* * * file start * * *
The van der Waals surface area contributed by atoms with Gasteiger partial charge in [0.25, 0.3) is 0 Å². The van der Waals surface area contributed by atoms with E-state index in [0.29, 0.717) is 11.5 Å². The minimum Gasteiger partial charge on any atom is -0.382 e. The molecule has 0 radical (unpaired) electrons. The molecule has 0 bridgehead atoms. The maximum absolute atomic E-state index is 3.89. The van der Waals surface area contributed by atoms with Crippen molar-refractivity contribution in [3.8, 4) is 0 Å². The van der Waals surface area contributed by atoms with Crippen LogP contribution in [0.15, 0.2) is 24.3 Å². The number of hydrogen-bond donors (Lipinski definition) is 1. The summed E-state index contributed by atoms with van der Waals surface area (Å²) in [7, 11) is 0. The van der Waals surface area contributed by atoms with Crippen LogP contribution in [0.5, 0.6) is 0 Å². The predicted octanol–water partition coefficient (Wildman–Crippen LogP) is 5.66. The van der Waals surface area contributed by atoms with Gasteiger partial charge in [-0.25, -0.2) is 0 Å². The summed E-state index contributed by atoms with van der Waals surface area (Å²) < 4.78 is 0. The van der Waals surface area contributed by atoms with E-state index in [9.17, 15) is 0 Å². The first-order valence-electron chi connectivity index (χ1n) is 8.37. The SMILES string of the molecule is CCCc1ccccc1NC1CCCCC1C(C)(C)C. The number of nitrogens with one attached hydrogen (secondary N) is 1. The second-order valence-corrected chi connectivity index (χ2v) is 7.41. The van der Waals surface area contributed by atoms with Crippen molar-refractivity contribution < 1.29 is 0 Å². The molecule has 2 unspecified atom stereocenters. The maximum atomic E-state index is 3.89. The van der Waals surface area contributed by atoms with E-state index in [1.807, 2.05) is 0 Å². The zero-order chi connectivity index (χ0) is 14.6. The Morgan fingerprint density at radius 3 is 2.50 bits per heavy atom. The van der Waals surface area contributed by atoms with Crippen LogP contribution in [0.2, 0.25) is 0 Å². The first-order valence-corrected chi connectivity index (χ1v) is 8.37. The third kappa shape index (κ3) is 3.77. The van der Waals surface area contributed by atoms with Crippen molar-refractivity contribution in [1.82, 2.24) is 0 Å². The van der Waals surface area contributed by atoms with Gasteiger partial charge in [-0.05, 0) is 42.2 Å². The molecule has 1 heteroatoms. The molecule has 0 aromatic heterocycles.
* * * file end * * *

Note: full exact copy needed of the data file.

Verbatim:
The van der Waals surface area contributed by atoms with Gasteiger partial charge in [0.25, 0.3) is 0 Å². The van der Waals surface area contributed by atoms with E-state index in [0.29, 0.717) is 11.5 Å². The minimum Gasteiger partial charge on any atom is -0.382 e. The molecule has 0 radical (unpaired) electrons. The molecule has 0 bridgehead atoms. The maximum absolute atomic E-state index is 3.89. The van der Waals surface area contributed by atoms with Crippen molar-refractivity contribution in [3.8, 4) is 0 Å². The van der Waals surface area contributed by atoms with Crippen LogP contribution in [0.15, 0.2) is 24.3 Å². The number of hydrogen-bond donors (Lipinski definition) is 1. The summed E-state index contributed by atoms with van der Waals surface area (Å²) in [7, 11) is 0. The van der Waals surface area contributed by atoms with Crippen LogP contribution in [0.5, 0.6) is 0 Å². The predicted octanol–water partition coefficient (Wildman–Crippen LogP) is 5.66. The van der Waals surface area contributed by atoms with Gasteiger partial charge in [-0.25, -0.2) is 0 Å². The summed E-state index contributed by atoms with van der Waals surface area (Å²) < 4.78 is 0. The van der Waals surface area contributed by atoms with E-state index in [9.17, 15) is 0 Å². The first-order valence-electron chi connectivity index (χ1n) is 8.37. The SMILES string of the molecule is CCCc1ccccc1NC1CCCCC1C(C)(C)C. The number of nitrogens with one attached hydrogen (secondary N) is 1. The second-order valence-corrected chi connectivity index (χ2v) is 7.41. The van der Waals surface area contributed by atoms with Crippen molar-refractivity contribution < 1.29 is 0 Å². The molecule has 2 unspecified atom stereocenters. The maximum atomic E-state index is 3.89. The van der Waals surface area contributed by atoms with E-state index in [1.807, 2.05) is 0 Å². The zero-order chi connectivity index (χ0) is 14.6. The Morgan fingerprint density at radius 3 is 2.50 bits per heavy atom. The van der Waals surface area contributed by atoms with Crippen LogP contribution in [0.2, 0.25) is 0 Å². The first-order valence-corrected chi connectivity index (χ1v) is 8.37. The third kappa shape index (κ3) is 3.77. The van der Waals surface area contributed by atoms with Crippen molar-refractivity contribution in [1.82, 2.24) is 0 Å². The van der Waals surface area contributed by atoms with Gasteiger partial charge in [-0.05, 0) is 42.2 Å². The molecule has 1 heteroatoms. The molecule has 0 aromatic heterocycles.